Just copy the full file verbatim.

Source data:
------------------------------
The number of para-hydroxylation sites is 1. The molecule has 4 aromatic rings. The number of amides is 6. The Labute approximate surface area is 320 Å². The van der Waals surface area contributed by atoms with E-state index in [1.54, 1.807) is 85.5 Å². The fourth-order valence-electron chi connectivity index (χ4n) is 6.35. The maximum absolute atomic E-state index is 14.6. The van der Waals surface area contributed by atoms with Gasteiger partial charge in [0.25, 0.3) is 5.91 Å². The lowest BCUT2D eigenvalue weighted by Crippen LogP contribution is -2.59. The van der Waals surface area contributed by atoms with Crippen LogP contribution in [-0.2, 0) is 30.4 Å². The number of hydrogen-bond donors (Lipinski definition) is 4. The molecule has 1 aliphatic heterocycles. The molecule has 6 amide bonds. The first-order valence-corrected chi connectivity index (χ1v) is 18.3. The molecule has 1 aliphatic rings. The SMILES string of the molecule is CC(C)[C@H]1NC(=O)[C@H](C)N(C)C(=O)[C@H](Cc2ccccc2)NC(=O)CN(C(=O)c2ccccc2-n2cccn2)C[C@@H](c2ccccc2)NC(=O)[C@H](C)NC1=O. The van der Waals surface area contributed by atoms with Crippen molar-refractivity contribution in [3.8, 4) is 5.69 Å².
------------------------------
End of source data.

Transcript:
The number of para-hydroxylation sites is 1. The molecule has 4 aromatic rings. The number of amides is 6. The Labute approximate surface area is 320 Å². The van der Waals surface area contributed by atoms with E-state index in [1.54, 1.807) is 85.5 Å². The fourth-order valence-electron chi connectivity index (χ4n) is 6.35. The maximum absolute atomic E-state index is 14.6. The van der Waals surface area contributed by atoms with Gasteiger partial charge in [0.25, 0.3) is 5.91 Å². The lowest BCUT2D eigenvalue weighted by Crippen LogP contribution is -2.59. The van der Waals surface area contributed by atoms with Crippen LogP contribution in [-0.2, 0) is 30.4 Å². The number of hydrogen-bond donors (Lipinski definition) is 4. The molecule has 1 aliphatic heterocycles. The molecule has 6 amide bonds. The first-order valence-corrected chi connectivity index (χ1v) is 18.3. The molecule has 1 aliphatic rings. The SMILES string of the molecule is CC(C)[C@H]1NC(=O)[C@H](C)N(C)C(=O)[C@H](Cc2ccccc2)NC(=O)CN(C(=O)c2ccccc2-n2cccn2)C[C@@H](c2ccccc2)NC(=O)[C@H](C)NC1=O. The van der Waals surface area contributed by atoms with Crippen molar-refractivity contribution in [3.8, 4) is 5.69 Å².